Statistical analyses Data are presented as mean and standard deviation to describe postoperative recovery on PODs 1, 7 and 14. Friedman’s ANOVA was used to analyze the development of recovery from POD 1 to POD 7 and 14 in respective surgical group. This was followed by Wilcoxon’s signed rank test to verify between which PODs there were significant differences. The Kruskal–Wallis test was used for comparisons of recovery between the different orthopedic surgical groups (on the respective postoperative day). Concluding that there is a relationship when in fact a relationship does not exist is a risk when performing multiple comparisons (type I error). The Bonferroni correction was used to establish a more conservative significant level when multiple comparisons were run. To identify possible predictors associated with the postoperative recovery score on POD 14, we performed a multiple linear regression analysis. The independent variables used were: age, gender, residence, smoking, employment, education, ASA classification, perceived health on POD 1, emotional state, physical independence, physical comfort on POD 1 and type of surgery. All independent variables were put into the equation in a block, all at the same time, with the S-PSR score on POD 14 as the dependent variable. Only patients with a complete S-PSR score on POD 14 were included in the regres-
The included patients had a mean age of 49.0 (±15.6) years and the women were slightly older (50.8 ± 14.6 years) than the men (47.5 ± 16.4 years), p < 0.05. The majority of the patients were classified in ASA class I, were cohabitating and employed and had an education up to secondary-school level (Table 1). Before surgery there was no difference between the surgical groups regarding the score achieved from the preoperative items (Fig. 1) or perceived health during the preceding 12 months. However, the shoulder patients had significantly more pain preoperatively (4.1 ± 1.8) compared to the ACI patients (5.6 ± 2.2), hand/arm patients (6.5 ± 2.7) and foot/leg patients (6.1 ± 2.8) (p < 0.001). There were also preoperative differences in patient mobility, with ACI patients being more immobile (6.1 ± 2.6) compared to hand/arm patients (7.2 ± 2.7) (p < 0.001) (higher scores represent lower pain and better mobility).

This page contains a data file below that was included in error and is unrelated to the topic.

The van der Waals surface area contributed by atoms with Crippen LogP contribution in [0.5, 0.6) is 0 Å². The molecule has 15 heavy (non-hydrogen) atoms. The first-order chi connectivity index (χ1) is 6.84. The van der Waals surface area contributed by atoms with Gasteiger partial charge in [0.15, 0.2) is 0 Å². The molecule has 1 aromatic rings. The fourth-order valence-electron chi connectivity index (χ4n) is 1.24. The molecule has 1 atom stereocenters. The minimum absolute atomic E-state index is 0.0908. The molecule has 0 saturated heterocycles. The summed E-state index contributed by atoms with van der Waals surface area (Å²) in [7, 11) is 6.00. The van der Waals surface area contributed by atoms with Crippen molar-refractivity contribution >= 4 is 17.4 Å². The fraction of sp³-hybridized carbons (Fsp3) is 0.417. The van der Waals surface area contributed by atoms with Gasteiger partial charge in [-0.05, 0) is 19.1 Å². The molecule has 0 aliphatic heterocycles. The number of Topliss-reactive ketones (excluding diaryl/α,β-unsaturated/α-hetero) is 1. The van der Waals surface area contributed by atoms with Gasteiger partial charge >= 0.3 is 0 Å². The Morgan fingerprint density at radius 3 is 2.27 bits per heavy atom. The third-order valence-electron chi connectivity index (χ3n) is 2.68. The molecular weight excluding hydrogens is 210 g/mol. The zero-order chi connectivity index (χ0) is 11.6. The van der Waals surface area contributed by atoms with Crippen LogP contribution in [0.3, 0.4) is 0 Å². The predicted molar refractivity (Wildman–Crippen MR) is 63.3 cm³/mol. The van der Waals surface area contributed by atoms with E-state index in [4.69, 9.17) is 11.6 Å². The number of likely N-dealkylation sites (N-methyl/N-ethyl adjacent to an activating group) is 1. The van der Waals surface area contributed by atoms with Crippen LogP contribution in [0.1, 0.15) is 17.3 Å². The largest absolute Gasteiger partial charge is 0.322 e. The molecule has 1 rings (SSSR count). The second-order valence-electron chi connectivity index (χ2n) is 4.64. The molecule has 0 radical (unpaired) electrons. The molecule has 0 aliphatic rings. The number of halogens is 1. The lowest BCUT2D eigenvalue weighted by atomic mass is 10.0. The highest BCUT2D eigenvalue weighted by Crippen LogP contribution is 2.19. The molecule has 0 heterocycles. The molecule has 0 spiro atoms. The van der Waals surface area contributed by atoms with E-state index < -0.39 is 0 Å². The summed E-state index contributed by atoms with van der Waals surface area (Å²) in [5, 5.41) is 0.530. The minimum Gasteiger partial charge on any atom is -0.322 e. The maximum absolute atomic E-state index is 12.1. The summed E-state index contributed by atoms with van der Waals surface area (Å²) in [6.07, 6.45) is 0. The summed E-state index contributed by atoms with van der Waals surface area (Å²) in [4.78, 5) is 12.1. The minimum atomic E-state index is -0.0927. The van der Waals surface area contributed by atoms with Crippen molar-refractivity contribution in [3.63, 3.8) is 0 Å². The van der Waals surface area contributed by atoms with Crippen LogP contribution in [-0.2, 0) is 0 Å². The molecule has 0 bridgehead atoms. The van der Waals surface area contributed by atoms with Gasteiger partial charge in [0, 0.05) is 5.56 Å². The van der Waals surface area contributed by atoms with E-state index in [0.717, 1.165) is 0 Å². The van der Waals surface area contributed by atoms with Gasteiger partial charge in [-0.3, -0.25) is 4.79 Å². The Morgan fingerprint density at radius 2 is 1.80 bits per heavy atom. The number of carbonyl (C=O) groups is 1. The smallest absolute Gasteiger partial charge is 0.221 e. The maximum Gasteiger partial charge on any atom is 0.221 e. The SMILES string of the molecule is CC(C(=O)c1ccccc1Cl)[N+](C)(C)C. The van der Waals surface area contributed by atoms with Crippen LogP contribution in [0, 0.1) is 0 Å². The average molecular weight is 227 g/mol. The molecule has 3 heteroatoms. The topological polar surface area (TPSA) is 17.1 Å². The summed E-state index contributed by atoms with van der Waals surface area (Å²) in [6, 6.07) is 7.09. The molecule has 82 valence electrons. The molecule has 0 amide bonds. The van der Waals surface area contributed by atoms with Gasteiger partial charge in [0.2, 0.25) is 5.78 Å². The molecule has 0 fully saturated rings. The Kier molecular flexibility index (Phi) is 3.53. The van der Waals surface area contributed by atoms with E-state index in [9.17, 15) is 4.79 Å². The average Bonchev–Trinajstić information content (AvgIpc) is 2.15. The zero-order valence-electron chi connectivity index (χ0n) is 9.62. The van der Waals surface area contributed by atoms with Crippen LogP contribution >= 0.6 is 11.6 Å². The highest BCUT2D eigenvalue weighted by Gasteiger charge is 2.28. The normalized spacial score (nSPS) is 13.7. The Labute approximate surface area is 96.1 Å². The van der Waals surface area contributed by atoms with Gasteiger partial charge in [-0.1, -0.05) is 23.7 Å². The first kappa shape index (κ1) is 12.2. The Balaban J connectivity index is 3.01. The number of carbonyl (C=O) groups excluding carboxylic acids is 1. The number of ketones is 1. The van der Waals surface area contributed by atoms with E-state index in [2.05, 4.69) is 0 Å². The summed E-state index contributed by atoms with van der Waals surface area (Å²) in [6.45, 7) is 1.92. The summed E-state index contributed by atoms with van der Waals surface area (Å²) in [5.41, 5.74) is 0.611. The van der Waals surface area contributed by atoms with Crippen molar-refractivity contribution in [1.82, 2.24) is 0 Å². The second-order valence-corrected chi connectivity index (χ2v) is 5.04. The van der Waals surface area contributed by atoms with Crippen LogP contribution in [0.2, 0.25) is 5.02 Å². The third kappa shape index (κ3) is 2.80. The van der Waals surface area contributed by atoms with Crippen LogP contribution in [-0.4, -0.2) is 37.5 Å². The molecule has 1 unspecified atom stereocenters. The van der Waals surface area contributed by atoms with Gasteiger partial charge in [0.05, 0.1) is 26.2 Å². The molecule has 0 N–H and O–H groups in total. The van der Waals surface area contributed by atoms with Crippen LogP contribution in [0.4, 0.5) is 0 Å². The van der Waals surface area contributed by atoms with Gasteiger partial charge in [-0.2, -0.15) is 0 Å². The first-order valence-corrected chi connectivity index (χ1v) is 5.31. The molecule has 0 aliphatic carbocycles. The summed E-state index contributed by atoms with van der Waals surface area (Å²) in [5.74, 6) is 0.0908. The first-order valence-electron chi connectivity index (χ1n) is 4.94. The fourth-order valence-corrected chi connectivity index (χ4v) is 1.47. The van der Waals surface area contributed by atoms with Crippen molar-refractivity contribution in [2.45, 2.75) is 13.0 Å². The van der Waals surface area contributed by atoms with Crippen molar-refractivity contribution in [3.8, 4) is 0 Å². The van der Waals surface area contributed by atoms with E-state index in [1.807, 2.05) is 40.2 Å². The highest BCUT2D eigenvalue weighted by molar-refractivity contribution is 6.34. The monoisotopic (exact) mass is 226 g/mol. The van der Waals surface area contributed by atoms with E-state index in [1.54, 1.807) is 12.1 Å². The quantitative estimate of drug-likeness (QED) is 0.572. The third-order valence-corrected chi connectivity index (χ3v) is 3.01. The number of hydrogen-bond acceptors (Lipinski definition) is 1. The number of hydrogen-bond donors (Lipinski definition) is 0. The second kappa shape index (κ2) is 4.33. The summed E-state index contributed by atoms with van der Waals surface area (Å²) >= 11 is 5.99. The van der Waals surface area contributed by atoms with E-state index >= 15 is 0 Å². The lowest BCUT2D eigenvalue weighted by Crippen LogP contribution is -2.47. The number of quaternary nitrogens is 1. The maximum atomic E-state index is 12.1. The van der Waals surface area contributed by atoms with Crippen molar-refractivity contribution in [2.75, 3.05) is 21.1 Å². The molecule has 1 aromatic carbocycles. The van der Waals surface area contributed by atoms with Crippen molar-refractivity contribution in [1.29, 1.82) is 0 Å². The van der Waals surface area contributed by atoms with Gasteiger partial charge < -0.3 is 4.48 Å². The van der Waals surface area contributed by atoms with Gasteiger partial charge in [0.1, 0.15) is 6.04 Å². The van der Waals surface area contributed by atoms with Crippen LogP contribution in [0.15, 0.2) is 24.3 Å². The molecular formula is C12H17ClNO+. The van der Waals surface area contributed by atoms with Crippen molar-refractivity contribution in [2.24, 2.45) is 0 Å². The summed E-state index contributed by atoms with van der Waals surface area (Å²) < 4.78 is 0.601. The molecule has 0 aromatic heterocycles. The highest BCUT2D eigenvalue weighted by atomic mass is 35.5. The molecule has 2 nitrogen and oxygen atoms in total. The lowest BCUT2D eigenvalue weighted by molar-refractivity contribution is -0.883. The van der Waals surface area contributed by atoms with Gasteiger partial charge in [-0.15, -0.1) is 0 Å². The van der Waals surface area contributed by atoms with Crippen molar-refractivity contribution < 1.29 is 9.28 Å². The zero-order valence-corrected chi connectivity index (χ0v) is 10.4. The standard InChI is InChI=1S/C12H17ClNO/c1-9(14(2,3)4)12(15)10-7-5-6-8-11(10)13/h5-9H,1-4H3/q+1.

Non-respondents Forty-eight patients (13%) at POD 1 and 36 patients (10%) at POD 14 did not return the questionnaire. The non-respondents were distributed as: 37 in the knee ACI group, 25 in the hand/arm group, 18 foot/leg patients and four in the shoulder group. These patients were significantly younger (p < 0.05) than those who responded. More men
Postoperative recovery after different orthopedic day surgical procedures Table 1 Description of included patients presented in numbers, percentages and gender distribution (n = 358). n (%)
Gender ASA classification 1 2 3 Missing
189/169 268 (75) 78 (22) 11 (3) 1
147/121 38/40 4/7
Type of surgery Arthroscopy (knee) Hand/arm Foot/leg Shoulder
140 (39) 128 (36) 71 (20) 19 (5)
93/47 58/70 25/46 13/6
Residence Cohabitating Single Missing
268 (75) 84 (23) 6 (2)
Employment Working Retired Unemployed Other Missing
242 (68) 72 (20) 16 (4) 21 (6) 7 (2)
146/96 30/42 6/10 4/17
Education Compulsory school Secondary school Degree from university Missing
104 (29) 149 (42) 97 (27) 8 (2)
54/50 87/62 46/51
(p < 0.001) left the study at POD 1, but the proportion of males to females did not differ at POD 14.
Postoperative recovery on PODs 1, 7 and 14 As expected, the S-PSR scores decreased from preoperative to POD 1 in all groups (p < 0.05). Thereafter, the S-PSR scores increased from POD 1 to 14 in all groups (p = 60.001) except the patients who had had shoulder surgery. There was no difference in postoperative recovery score between the surgical groups on POD 1. At PODs 7 and 14, patients who had undergone shoulder surgery showed lower recovery scores than did those in the other surgical groups (p < 0.001) (Fig. 1). In an examination of the different items included in the S-PSR scale the patients significantly improved in all variables, except the shoulder patients, who improved only in usual activity and mobility and worsened in their expectations regarding recovery (Table 2). As evaluated using the QoR-23, all patients improved in physical comfort, emotional state and physical independence from POD 1 to 14 (p < 0.001), except for those who had undergone surgery on their shoulder who had not improved in any of the three dimensions. However, there were some differences between the surgical groups regarding the dimensions. The shoulder patients had significantly lower physical comfort (p < 0.001) and emotional state (p < 0.05) on PODs 7 and 14. At PODs 1, 7 and 14 the hand/arm and shoulder surgery patients were more physically dependent than were those who had undergone
ASA, American Society of Anesthesiologists.
ACI knee Foot/leg
70 60 50 40 30